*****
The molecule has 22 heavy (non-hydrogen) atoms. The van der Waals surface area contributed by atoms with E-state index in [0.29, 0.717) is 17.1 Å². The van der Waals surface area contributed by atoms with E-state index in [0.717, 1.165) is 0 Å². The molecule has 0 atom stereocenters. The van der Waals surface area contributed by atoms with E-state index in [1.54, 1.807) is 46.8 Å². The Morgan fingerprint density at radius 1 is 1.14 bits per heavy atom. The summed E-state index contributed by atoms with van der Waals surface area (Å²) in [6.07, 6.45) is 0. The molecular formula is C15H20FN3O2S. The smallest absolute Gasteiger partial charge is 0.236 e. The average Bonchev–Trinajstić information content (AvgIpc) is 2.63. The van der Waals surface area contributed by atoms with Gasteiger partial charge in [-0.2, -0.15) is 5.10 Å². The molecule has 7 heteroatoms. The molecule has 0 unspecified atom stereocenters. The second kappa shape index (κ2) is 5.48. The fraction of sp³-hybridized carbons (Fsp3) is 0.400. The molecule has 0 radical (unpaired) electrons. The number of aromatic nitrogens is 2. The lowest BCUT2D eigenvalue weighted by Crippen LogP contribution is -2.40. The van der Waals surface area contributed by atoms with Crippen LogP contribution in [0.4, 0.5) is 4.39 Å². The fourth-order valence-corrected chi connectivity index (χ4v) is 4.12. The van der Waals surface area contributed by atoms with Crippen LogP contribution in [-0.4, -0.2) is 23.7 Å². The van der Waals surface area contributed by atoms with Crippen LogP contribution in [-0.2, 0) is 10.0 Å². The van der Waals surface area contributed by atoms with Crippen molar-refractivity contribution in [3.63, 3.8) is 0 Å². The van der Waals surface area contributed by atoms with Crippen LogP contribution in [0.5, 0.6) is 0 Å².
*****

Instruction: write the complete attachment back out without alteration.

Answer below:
The molecule has 22 heavy (non-hydrogen) atoms. The van der Waals surface area contributed by atoms with E-state index in [0.29, 0.717) is 17.1 Å². The van der Waals surface area contributed by atoms with E-state index in [0.717, 1.165) is 0 Å². The molecule has 0 atom stereocenters. The van der Waals surface area contributed by atoms with E-state index in [1.54, 1.807) is 46.8 Å². The Morgan fingerprint density at radius 1 is 1.14 bits per heavy atom. The summed E-state index contributed by atoms with van der Waals surface area (Å²) in [6.07, 6.45) is 0. The molecular formula is C15H20FN3O2S. The smallest absolute Gasteiger partial charge is 0.236 e. The average Bonchev–Trinajstić information content (AvgIpc) is 2.63. The van der Waals surface area contributed by atoms with Gasteiger partial charge in [-0.2, -0.15) is 5.10 Å². The molecule has 7 heteroatoms. The molecule has 0 unspecified atom stereocenters. The second kappa shape index (κ2) is 5.48. The fraction of sp³-hybridized carbons (Fsp3) is 0.400. The molecule has 0 radical (unpaired) electrons. The number of aromatic nitrogens is 2. The lowest BCUT2D eigenvalue weighted by Crippen LogP contribution is -2.40. The van der Waals surface area contributed by atoms with Crippen LogP contribution in [0.4, 0.5) is 4.39 Å². The fourth-order valence-corrected chi connectivity index (χ4v) is 4.12. The van der Waals surface area contributed by atoms with Crippen LogP contribution in [-0.4, -0.2) is 23.7 Å². The van der Waals surface area contributed by atoms with Crippen LogP contribution in [-0.2, 0) is 10.0 Å². The van der Waals surface area contributed by atoms with Crippen molar-refractivity contribution in [3.63, 3.8) is 0 Å². The van der Waals surface area contributed by atoms with Crippen LogP contribution in [0.5, 0.6) is 0 Å².